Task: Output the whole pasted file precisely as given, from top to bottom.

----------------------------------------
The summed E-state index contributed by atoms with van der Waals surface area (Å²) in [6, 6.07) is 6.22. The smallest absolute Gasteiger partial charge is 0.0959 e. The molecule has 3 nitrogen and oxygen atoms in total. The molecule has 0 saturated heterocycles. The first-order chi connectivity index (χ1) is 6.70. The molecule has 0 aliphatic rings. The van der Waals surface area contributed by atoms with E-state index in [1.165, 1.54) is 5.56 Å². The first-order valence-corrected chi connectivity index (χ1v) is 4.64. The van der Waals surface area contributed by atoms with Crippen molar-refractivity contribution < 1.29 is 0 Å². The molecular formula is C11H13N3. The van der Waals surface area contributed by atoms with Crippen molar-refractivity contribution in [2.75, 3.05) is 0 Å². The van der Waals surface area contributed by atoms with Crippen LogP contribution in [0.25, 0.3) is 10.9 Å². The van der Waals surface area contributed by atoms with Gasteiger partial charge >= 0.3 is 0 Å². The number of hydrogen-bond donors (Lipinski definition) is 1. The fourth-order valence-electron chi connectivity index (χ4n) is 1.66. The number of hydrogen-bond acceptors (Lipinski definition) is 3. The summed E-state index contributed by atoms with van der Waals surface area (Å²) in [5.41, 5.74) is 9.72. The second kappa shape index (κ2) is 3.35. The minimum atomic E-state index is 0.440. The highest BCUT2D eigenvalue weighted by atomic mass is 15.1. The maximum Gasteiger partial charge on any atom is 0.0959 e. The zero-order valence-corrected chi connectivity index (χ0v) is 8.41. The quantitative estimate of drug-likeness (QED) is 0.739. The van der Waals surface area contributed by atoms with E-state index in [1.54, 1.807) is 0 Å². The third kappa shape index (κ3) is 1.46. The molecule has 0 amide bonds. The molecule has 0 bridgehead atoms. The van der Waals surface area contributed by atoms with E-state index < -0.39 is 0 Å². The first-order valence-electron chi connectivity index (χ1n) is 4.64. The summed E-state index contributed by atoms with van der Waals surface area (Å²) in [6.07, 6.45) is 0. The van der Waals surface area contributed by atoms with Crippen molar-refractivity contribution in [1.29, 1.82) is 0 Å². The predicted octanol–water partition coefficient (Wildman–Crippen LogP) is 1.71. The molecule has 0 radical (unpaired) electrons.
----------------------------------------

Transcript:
The summed E-state index contributed by atoms with van der Waals surface area (Å²) in [6, 6.07) is 6.22. The smallest absolute Gasteiger partial charge is 0.0959 e. The molecule has 3 nitrogen and oxygen atoms in total. The molecule has 0 saturated heterocycles. The first-order chi connectivity index (χ1) is 6.70. The molecule has 0 aliphatic rings. The van der Waals surface area contributed by atoms with E-state index in [1.165, 1.54) is 5.56 Å². The first-order valence-corrected chi connectivity index (χ1v) is 4.64. The van der Waals surface area contributed by atoms with Crippen molar-refractivity contribution < 1.29 is 0 Å². The molecular formula is C11H13N3. The van der Waals surface area contributed by atoms with Crippen molar-refractivity contribution in [2.75, 3.05) is 0 Å². The van der Waals surface area contributed by atoms with Crippen LogP contribution in [0.25, 0.3) is 10.9 Å². The van der Waals surface area contributed by atoms with Gasteiger partial charge >= 0.3 is 0 Å². The number of hydrogen-bond donors (Lipinski definition) is 1. The fourth-order valence-electron chi connectivity index (χ4n) is 1.66. The number of hydrogen-bond acceptors (Lipinski definition) is 3. The summed E-state index contributed by atoms with van der Waals surface area (Å²) in [5.41, 5.74) is 9.72. The second kappa shape index (κ2) is 3.35. The minimum atomic E-state index is 0.440. The highest BCUT2D eigenvalue weighted by atomic mass is 15.1. The maximum Gasteiger partial charge on any atom is 0.0959 e. The zero-order valence-corrected chi connectivity index (χ0v) is 8.41. The quantitative estimate of drug-likeness (QED) is 0.739. The van der Waals surface area contributed by atoms with E-state index in [1.54, 1.807) is 0 Å². The third kappa shape index (κ3) is 1.46. The molecule has 0 amide bonds. The molecule has 0 bridgehead atoms. The van der Waals surface area contributed by atoms with E-state index < -0.39 is 0 Å². The first-order valence-electron chi connectivity index (χ1n) is 4.64. The summed E-state index contributed by atoms with van der Waals surface area (Å²) in [6.07, 6.45) is 0. The van der Waals surface area contributed by atoms with Crippen molar-refractivity contribution in [1.29, 1.82) is 0 Å². The predicted octanol–water partition coefficient (Wildman–Crippen LogP) is 1.71. The molecule has 0 radical (unpaired) electrons.